She pushed herself until there was nothing left, nothing but her and the waves and the beach.
And her tears.
Hundreds of tears.
Tears that didn't stop no matter how much she rubbed at her eyes except now it was a mix of tears and the spray of salt water, salt she could taste when she licked her lips.
That's what it felt like kissing Johnny for the first time, the mix of salt and sand because it had been here, right on this beach.
And that was never going to happen again.
Olive wiped her cheeks, wiped away the salt and the tears and kept running because that's all she had left, was her running.
Even if she wouldn't be running in college, wouldn't be running in the state championships. So she ran here, on the beach, with the taste of Johnny on her lips and the burn in her stomach.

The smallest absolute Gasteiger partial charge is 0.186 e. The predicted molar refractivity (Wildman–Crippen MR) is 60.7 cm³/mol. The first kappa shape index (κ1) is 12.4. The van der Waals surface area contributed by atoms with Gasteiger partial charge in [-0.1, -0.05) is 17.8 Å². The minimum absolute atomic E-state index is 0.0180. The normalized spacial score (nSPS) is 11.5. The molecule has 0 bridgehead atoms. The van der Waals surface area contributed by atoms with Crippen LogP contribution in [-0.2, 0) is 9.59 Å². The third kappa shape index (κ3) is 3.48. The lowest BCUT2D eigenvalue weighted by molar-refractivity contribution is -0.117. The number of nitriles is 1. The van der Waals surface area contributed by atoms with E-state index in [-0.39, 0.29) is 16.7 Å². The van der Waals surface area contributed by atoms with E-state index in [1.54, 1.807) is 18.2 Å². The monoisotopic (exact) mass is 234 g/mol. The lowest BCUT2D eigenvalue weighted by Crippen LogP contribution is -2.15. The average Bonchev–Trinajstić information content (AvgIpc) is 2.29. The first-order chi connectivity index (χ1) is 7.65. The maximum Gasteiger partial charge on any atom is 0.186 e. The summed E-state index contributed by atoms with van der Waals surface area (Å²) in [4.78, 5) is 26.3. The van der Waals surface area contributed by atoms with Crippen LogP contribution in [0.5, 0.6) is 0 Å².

She touched her stomach with one hand, soft and tender, while the other kept pumping, kept pushing. It wasn't a bad kind of burning. Olive had been worried at first, but the doctor told her she'd be fine, just make sure her heart-rate stayed down and she didn't push herself too hard.
Olive had thought that'd be easy. She'd been wrong.
She grew up pushing herself, because that's how she survived, that's how she got the scholarship, how she convinced her mother that she deserved to be special, to be loved.
Now the baby wouldn't let her push herself. Now her mother didn't see her as something special anymore.
Olive dodged around the giant lumps of wood, twisted tree trunks bigger than Johnny's Mustang as she made her way back to the stairs. She'd stay out here running all day if she could because for this hour and this hour alone, her head cleared and she could see again, hear again.